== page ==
In Praise of Pakoras

Paneer and Green Chutney Pakoras and Parsi Pakoras,
served with Tamarind-Date Chutney 

According to Wikipedia, my trusted source for all things factual, comfort foods are remarkably easy to categorize. While a few things like the question of nature vs. nurture continue to confound the experts (as in, are we born with a taste for these foods or do we develop them through exposure?), their basic characteristics are hard to dispute: they’re nearly always high-calorie, high-carb treats that deliver an opiate-like feeling of fulfilment, and they’re more often than not things we’ve been eating for many, many years. My own list of comfort foods is probably not that different from your average urban American of similar age (containing the expected brownies and cookies and pie as well as a few Mexican and Italian favorites thrown in for good measure), but one item stands out for never having made it onto my plate until I was well past those comfort-food formative years. I don’t know whether it’s a preference left over from a past life or simply an anomaly in my brain-to-palate wiring, but however you explain it, no top-ten list of my favorites would be complete without those marvellously crunchy, spicy, addictive gobs of pleasure from India called pakoras.

I actually can’t remember the first time I tasted pakoras, but chances are high that they were quite literally my first taste of Indian food, since try as I might I can’t remember an Indian meal that didn’t start out with a plate of them, piping hot from the fryer. Pakoras (also known sometimes as bhajis, particularly in the U.K.) are found in many forms throughout India, and can be as simple as a piece of vegetable, fish, meat or cheese dipped in a thin chickpea batter and fried, or can be elaborate affairs of assorted vegetables, fresh herbs and spices. Although I most certainly wouldn’t turn down any kind of pakora, the latter are unquestionably my favorite since they take so well to a bit of tinkering and improvisation. And what’s most amazing is that in all honestly, despite the fact that I’ve had my share of bad-to-mediocre Indian meals, I can’t remember ever tasting a bad pakora.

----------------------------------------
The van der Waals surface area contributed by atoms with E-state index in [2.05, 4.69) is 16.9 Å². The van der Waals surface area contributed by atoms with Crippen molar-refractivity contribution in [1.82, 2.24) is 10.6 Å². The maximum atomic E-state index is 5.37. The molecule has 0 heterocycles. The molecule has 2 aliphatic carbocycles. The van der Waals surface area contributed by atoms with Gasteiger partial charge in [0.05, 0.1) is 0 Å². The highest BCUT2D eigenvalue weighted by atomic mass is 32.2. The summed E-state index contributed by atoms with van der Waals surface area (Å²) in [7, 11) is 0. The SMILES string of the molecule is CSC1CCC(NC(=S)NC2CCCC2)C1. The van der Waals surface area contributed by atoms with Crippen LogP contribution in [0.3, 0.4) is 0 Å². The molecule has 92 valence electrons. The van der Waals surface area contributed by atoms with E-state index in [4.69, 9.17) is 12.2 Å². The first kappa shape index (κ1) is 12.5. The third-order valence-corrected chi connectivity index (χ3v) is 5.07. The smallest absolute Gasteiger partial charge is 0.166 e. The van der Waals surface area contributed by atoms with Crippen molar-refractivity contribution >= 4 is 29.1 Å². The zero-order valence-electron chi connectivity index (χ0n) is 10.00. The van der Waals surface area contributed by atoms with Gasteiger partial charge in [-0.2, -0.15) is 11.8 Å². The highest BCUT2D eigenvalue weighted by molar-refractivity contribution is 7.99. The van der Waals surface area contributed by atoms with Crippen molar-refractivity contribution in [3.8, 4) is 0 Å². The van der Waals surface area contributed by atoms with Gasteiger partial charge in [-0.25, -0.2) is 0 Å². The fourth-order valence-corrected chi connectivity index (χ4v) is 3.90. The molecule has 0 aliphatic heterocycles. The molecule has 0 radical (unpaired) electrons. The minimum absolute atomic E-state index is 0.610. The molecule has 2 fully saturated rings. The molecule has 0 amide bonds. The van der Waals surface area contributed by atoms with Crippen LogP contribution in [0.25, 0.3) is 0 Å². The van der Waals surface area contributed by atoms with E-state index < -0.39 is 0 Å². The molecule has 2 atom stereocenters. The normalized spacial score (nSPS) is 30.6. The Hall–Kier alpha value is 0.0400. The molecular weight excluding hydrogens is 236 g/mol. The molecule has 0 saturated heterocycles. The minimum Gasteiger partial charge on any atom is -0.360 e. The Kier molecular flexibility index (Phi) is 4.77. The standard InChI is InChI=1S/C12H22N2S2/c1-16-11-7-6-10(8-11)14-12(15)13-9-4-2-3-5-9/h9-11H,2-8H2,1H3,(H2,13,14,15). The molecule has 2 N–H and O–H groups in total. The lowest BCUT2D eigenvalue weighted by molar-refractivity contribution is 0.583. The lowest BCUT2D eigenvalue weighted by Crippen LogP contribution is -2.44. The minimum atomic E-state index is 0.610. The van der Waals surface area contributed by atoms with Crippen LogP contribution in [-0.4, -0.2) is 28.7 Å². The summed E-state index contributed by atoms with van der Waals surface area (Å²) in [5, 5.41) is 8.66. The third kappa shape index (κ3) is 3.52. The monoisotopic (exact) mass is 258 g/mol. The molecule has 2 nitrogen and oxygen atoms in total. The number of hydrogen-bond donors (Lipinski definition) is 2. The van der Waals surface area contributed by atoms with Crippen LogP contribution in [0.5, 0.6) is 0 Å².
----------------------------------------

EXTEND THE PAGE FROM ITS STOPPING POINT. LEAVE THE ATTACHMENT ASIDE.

My favorite story concerning pakoras, however, is one that I was only peripherally involved in myself. It took place about ten years ago, when my roommate and I decided to host a Thanksgiving dinner in our small apartment in New Orleans. We were feeling sorry for ourselves since most of our friends had flown home for the holiday while we could not, and not wanting to celebrate alone we decided to throw a Thanksgiving party and invite every poor soul we could find on campus who didn’t have anywhere else to go. I made some pies, a few side dishes, and a quadruple batch of my favorite pakoras; word spread, friends brought friends, and soon there were dozens of people and piles of food packed into our tiny living room. Not long after the party started a friend of ours showed up with a stranger in tow. He was a first-year student from India she apparently knew from one of her classes, and she had run into him on her way to our place. It only took one look at him to realize something was wrong, however; he was pale and edgy, said hardly anything and conspicuously avoided eye contact when we were introduced. I raised an eyebrow to the friend, who pulled me aside as soon as we had rejoined the party. "I’m sorry but I didn’t know what else to do with him. I found him on campus wandering around like a zombie, saying he had just been mugged at gunpoint. He’s spoken to the police, but I think he’s still in shock."